The building of a great house at West Butterwick might explain the abandonment of the moated manor at North Conesby, near Scunthorpe (SMR 2213). Sir Robert Sheffield bought large estates at Conesby from Brian Boys, c. 1445. The archaeological evidence shows that during the mid to late 15th century there was a renewed period of activity on the moated site, and a new hall was erected (Building 4). This building stood for no more that half a century, before it was demolished and the site was abandoned. The son of the new owner of Conesby was the Sir Robert Sheffield who was born c. 1470 (see Ref 1 and 2 above). It seems possible that North Conesby was abandoned due to the new building at West Butterwick. [5]

A map of Lincolnshire by Christopher Saxton was published as Plate 26 in Camden's 'Britannia' in 1637. Saxton died in 1610 or 1611, so the map was prepared some time earlier.

A green tinted area enclosed by a fence or pale is depicted at 'W: Butterwick'. Within it is a great house symbol, resembling a tower with smaller buildings on one side.

A larger enclosed hunting park is shown at 'Kelfeld' to the south [6, 7]

<1> Sutton Park Stately Home, http://www.statelyhome.co.uk/history (WEBSITE). SLS4035.

<2> WB Stonehouse, 1839, The History and Topography of the Isle of Axholme, 269-70 (BOOK). SLS4033.

<3> North Lincolnshire Museum, Parish files, West Butterwick (MUSEUM RECORDS). SLS1344.

<4> Stanley Morle, History of West Butterwick, 17 - 18, 23, 46 (BOOK). SLS4037.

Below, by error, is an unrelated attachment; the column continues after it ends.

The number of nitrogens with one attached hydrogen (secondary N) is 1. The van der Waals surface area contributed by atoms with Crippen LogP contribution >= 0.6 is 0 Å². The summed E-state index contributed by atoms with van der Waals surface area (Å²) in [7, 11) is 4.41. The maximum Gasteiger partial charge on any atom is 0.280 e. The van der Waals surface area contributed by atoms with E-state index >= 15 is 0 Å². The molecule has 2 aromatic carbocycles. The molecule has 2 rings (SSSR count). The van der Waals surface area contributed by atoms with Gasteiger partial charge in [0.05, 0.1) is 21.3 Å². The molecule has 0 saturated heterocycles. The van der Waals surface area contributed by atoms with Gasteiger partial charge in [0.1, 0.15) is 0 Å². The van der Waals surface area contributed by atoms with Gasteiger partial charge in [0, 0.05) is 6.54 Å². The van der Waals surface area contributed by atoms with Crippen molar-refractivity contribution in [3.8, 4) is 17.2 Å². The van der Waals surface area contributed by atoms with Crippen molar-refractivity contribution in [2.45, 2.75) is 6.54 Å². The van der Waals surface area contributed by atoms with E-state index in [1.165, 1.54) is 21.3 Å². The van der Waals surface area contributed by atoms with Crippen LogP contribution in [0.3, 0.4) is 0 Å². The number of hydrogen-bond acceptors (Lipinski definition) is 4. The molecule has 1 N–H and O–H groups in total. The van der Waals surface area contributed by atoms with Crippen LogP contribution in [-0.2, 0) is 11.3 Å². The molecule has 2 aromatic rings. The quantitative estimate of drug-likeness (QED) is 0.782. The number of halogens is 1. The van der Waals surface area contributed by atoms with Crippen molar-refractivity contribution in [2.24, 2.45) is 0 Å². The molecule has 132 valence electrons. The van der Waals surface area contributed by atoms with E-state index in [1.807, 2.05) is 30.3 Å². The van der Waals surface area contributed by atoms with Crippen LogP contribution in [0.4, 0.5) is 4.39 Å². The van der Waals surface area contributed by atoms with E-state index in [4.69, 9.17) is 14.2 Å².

<5> Bradley, J., 2005, Archaeological Excavations at Little Conesby Moated Site, Normanby Enterprise Park, Scunthorpe, North Lincolnshire, 12, 170 (REPORT - INTERIM, RESEARCH, SPECIALIST, ETC). SLS2742.

<6> Camden, William, 1586-1695, Camden's Britannia (BOOK). SLS4627.

<7> National Library of Australia, http://nla.gov.au/nla.map-rm1208 (WEBSITE). SLS4628.

<8> J Snape, 1788, A Plan of the Manor of West Butterwick in the parish of Owston (GROUND SLIDE). SLS6343.

Sources and further reading

<1>WEBSITE: Sutton Park Stately Home. http://www.statelyhome.co.uk/history. http://www.statelyhome.co.uk/history.
<2>BOOK: WB Stonehouse. 1839. The History and Topography of the Isle of Axholme. Hardback. A4 Bound. 269-70.
<3>MUSEUM RECORDS: North Lincolnshire Museum. Parish files. West Butterwick.
<4>BOOK: Stanley Morle. History of West Butterwick. Softback. 17 - 18, 23, 46.
<5>REPORT - INTERIM, RESEARCH, SPECIALIST, ETC: Bradley, J.. 2005. Archaeological Excavations at Little Conesby Moated Site, Normanby Enterprise Park, Scunthorpe, North Lincolnshire. February 2005. Bound A4 report. 12, 170.
<6>BOOK: Camden, William. 1586-1695. Camden's Britannia.
<7>WEBSITE: National Library of Australia. http://catalogue.nla.gov.au. http://nla.gov.au/nla.map-rm1208.
<8>GROUND SLIDE: J Snape. 1788. A Plan of the Manor of West Butterwick in the parish of Owston. 10-36. Jpeg.

Related records

21731Related to: DEER PARK, KELFIELD (Landscape)
21732Related to: MEDIEVAL PARK, WEST BUTTERWICK (Landscape)